He compares it to the effect of an unpleasant disease: it may have some positive side effects – encouraging your hair to grow, for example – but you would still prefer not to have the illness.
Indeed, Mr Basu is famous for having devised a particularly clever and characteristically radical way of rooting out corruption – legalising bribery.
A few years ago, he proposed that instead of both bribe-givers and bribe-takers being held criminally responsible for their actions, only the bribe-taker should face sanctions.
It is a simple change, but radically alters the relationship between the two parties.
It means people who give bribes no longer have a shared interest in keeping their nefarious activity secret.
Freed from the risk of prosecution, bribe-givers would have a powerful incentive to reveal corruption.
Unfortunately, says Mr Basu, his innovation has still not found its way into mainstream Indian law.
Source : http://goo.gl/dIWIqN
RAJIV RAJ | OCT 28, 2014, 04.20 PM | BusinessInsider.in
Many Indians just hate credit cards. Just because a few people they know used it in all the wrong ways and got into trouble, doesn’t mean that any person who uses a credit card is irresponsible. It is important to understand that the credit card straight away wins over cash in many aspects. This article illustrates how.
Ease in travelling: Imagine you are travelling abroad. You want to buy an expensive gift for your wife, let’s say a diamond ring, which could run into some $1000, which is around Rs 60,000. Would you carry that much cash in a foreign country? If you had planned to withdraw cash from your bank account, think again. Does your debit card allow you to withdraw that much cash? No. Every bank sets limit over debit card swipes and withdrawal limits in a single day. A credit card is a clear winner in this case.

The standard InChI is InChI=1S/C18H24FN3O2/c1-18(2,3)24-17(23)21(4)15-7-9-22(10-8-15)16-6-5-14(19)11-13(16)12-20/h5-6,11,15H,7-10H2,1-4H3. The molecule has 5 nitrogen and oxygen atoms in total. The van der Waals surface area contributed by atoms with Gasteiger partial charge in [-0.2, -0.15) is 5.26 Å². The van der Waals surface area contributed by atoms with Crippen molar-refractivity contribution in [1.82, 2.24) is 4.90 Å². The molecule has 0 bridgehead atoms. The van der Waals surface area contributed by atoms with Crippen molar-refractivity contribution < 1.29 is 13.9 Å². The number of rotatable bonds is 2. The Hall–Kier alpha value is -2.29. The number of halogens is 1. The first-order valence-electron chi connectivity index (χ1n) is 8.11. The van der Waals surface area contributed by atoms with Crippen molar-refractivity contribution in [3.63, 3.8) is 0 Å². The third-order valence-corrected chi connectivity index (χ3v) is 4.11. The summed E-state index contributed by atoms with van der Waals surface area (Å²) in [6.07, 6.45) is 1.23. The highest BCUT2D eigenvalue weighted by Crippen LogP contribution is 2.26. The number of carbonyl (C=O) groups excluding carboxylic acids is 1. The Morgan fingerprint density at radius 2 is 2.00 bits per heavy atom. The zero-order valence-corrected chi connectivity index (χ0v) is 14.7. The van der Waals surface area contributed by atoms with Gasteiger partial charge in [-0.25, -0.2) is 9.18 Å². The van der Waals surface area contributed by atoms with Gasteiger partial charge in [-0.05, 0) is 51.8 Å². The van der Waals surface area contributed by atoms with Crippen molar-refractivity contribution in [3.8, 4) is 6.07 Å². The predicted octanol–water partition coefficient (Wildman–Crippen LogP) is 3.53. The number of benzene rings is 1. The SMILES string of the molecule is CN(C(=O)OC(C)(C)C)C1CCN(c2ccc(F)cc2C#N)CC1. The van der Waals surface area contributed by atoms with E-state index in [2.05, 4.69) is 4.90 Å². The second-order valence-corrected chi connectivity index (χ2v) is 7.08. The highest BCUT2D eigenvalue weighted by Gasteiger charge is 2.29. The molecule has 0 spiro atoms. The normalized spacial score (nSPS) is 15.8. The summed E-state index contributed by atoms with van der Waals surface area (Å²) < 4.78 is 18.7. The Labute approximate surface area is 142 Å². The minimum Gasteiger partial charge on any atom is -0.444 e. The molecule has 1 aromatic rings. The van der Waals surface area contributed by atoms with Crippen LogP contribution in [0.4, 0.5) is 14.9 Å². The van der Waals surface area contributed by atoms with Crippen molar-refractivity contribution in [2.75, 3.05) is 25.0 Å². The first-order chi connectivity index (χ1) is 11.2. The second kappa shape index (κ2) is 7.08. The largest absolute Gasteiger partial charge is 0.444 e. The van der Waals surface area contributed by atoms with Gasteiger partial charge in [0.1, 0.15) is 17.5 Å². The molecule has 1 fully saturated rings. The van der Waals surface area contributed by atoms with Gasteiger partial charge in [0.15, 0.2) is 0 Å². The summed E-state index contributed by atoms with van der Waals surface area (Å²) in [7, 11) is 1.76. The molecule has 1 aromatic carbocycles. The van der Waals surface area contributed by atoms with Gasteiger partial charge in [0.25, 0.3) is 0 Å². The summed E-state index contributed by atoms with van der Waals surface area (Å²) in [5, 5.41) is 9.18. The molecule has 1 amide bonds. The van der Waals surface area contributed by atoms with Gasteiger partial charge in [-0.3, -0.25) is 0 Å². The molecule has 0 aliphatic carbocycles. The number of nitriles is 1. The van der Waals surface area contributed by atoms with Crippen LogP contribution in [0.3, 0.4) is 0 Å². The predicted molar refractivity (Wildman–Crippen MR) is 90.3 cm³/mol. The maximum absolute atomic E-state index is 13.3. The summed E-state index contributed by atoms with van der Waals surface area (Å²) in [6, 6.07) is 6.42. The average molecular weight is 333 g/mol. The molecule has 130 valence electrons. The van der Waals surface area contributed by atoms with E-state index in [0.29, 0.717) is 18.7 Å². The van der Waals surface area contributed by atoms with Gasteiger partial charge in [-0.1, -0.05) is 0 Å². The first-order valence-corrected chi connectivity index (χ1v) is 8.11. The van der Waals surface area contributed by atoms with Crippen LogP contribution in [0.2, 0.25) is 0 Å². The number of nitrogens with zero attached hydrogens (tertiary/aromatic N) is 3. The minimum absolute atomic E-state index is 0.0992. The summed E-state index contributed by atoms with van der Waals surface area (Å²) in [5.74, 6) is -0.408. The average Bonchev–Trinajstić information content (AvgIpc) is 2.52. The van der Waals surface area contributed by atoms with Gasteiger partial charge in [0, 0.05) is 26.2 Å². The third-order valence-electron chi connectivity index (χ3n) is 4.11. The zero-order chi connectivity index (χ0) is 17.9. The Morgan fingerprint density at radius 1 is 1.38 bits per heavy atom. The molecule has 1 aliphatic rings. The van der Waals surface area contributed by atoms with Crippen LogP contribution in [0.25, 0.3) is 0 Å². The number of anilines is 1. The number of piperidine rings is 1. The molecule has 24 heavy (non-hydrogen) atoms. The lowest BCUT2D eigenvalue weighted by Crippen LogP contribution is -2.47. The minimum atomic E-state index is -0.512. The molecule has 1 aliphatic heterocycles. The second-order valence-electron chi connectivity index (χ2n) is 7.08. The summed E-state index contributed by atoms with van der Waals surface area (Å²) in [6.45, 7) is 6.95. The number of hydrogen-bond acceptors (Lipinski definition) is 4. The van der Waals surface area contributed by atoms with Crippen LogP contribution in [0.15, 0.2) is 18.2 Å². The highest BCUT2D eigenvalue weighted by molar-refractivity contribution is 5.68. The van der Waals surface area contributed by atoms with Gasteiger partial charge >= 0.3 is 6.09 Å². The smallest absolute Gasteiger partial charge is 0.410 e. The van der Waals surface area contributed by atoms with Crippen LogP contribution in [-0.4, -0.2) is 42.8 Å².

After you lose it? What will you do after you lose money or it is stolen? Do you think it can be replaced? Your credit card can be replaced after it is lost or stolen. Yes, it comes at a nominal cost, but still there is scope to replace it, but when it comes to cash? No way!
Build or repair your credit score: No, it is not like what you thought. Cash transactions and debit card transactions are not reported to Credit Information Bureau of India Limit (CIBIL) and other credit bureaus. So, you cannot build your CIBIL credit score based on debit card usage. A credit card is any day a convenient way to build your CIBIL score or repair your damaged score. Credit card usage is a manifestation of your credit behavior and also your credit card repayment pattern shows you financial disciplining.
Rewards: If used wisely, using a credit card can prove to be rewarding. Credit card companies or banks issuing these cards have tie-ups with top retailers, e-commerce websites, e-ticketing websites, malls, restaurants, cinema houses, etc. The more you spend on your credit cards, the more points you can collect, that can be later redeemed from a wide range of offerings. However, just to collect points one must not spend an amount one can’t repay to the lender. Can you think of any such rewards or freebies by spending cash?
Anything else? These days credit limit on credit cards easily touch Rs 50,000 to 1,00,000. That is how much you can buy from your credit card. Imagine carrying around that much cash? Moreover, sometime when you are extremely cash strapped you can just pay the minimum amount due on your credit card and keep sailing. Please make sure that you chose this option as one off instance and not a regular practice.
Hence, it is important to understand that the only advantage, cash offers is controlling spends. If you are one of those who do not overspend, we advise you to get yourself a credit card. It will open up a whole new world of benefits.
About the author: Rajiv Raj is the director and co-founder ofwww.creditvidya.com.
Source : http://goo.gl/ve4jU9